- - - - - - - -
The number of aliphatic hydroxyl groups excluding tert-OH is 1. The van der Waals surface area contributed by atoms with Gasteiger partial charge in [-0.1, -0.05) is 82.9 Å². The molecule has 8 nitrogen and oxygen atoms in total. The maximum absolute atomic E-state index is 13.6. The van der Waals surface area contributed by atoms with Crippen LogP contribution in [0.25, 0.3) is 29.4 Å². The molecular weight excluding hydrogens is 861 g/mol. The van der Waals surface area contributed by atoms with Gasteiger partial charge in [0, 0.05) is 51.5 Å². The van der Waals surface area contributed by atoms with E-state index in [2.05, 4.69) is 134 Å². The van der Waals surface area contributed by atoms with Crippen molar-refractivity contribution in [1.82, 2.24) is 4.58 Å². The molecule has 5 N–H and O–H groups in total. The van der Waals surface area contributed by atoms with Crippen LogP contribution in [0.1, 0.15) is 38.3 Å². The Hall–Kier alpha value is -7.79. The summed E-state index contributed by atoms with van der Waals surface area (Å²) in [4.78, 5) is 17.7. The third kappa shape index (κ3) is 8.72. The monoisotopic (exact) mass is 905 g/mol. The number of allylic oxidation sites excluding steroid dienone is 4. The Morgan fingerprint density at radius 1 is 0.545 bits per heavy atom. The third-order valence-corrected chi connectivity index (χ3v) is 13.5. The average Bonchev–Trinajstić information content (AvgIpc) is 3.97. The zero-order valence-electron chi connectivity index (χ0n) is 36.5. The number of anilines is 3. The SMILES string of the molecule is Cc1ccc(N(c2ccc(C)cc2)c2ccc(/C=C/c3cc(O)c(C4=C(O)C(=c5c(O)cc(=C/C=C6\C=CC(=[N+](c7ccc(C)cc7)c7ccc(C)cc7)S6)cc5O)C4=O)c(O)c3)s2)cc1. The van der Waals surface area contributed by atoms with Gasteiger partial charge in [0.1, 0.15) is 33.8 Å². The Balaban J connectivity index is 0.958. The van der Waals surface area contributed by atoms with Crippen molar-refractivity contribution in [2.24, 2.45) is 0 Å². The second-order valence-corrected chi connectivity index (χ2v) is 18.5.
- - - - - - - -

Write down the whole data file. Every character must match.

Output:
The number of aliphatic hydroxyl groups excluding tert-OH is 1. The van der Waals surface area contributed by atoms with Gasteiger partial charge in [-0.1, -0.05) is 82.9 Å². The molecule has 8 nitrogen and oxygen atoms in total. The maximum absolute atomic E-state index is 13.6. The van der Waals surface area contributed by atoms with Crippen LogP contribution in [0.25, 0.3) is 29.4 Å². The molecular weight excluding hydrogens is 861 g/mol. The van der Waals surface area contributed by atoms with Gasteiger partial charge in [0, 0.05) is 51.5 Å². The van der Waals surface area contributed by atoms with E-state index in [2.05, 4.69) is 134 Å². The van der Waals surface area contributed by atoms with Crippen molar-refractivity contribution in [1.82, 2.24) is 4.58 Å². The molecule has 5 N–H and O–H groups in total. The van der Waals surface area contributed by atoms with Crippen LogP contribution in [0.1, 0.15) is 38.3 Å². The Hall–Kier alpha value is -7.79. The summed E-state index contributed by atoms with van der Waals surface area (Å²) in [4.78, 5) is 17.7. The third kappa shape index (κ3) is 8.72. The monoisotopic (exact) mass is 905 g/mol. The number of allylic oxidation sites excluding steroid dienone is 4. The Morgan fingerprint density at radius 1 is 0.545 bits per heavy atom. The third-order valence-corrected chi connectivity index (χ3v) is 13.5. The average Bonchev–Trinajstić information content (AvgIpc) is 3.97. The zero-order valence-electron chi connectivity index (χ0n) is 36.5. The number of anilines is 3. The SMILES string of the molecule is Cc1ccc(N(c2ccc(C)cc2)c2ccc(/C=C/c3cc(O)c(C4=C(O)C(=c5c(O)cc(=C/C=C6\C=CC(=[N+](c7ccc(C)cc7)c7ccc(C)cc7)S6)cc5O)C4=O)c(O)c3)s2)cc1. The van der Waals surface area contributed by atoms with Gasteiger partial charge in [0.1, 0.15) is 33.8 Å². The Balaban J connectivity index is 0.958. The van der Waals surface area contributed by atoms with Crippen molar-refractivity contribution in [2.24, 2.45) is 0 Å². The second-order valence-corrected chi connectivity index (χ2v) is 18.5.